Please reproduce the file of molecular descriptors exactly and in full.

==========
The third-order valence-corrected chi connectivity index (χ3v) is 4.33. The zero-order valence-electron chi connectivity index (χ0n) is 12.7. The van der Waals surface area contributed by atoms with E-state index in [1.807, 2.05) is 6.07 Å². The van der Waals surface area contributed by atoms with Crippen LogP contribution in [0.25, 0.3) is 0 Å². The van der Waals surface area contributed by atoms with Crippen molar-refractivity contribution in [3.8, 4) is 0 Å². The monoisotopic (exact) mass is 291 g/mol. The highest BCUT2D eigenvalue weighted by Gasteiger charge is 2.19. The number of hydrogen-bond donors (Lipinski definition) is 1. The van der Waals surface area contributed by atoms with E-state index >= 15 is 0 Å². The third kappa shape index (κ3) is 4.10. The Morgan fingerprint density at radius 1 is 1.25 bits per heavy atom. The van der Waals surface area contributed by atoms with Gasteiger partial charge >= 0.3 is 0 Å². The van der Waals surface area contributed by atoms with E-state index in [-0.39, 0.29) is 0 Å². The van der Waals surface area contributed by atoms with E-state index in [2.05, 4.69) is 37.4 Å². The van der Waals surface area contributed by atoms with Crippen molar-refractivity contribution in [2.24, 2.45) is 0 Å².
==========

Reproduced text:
The third-order valence-corrected chi connectivity index (χ3v) is 4.33. The zero-order valence-electron chi connectivity index (χ0n) is 12.7. The van der Waals surface area contributed by atoms with E-state index in [1.807, 2.05) is 6.07 Å². The van der Waals surface area contributed by atoms with Crippen LogP contribution in [0.25, 0.3) is 0 Å². The van der Waals surface area contributed by atoms with Crippen molar-refractivity contribution in [3.8, 4) is 0 Å². The monoisotopic (exact) mass is 291 g/mol. The highest BCUT2D eigenvalue weighted by Gasteiger charge is 2.19. The number of hydrogen-bond donors (Lipinski definition) is 1. The van der Waals surface area contributed by atoms with E-state index >= 15 is 0 Å². The third kappa shape index (κ3) is 4.10. The Morgan fingerprint density at radius 1 is 1.25 bits per heavy atom. The van der Waals surface area contributed by atoms with Gasteiger partial charge >= 0.3 is 0 Å². The van der Waals surface area contributed by atoms with E-state index in [-0.39, 0.29) is 0 Å². The van der Waals surface area contributed by atoms with E-state index in [2.05, 4.69) is 37.4 Å². The van der Waals surface area contributed by atoms with Crippen molar-refractivity contribution in [2.24, 2.45) is 0 Å².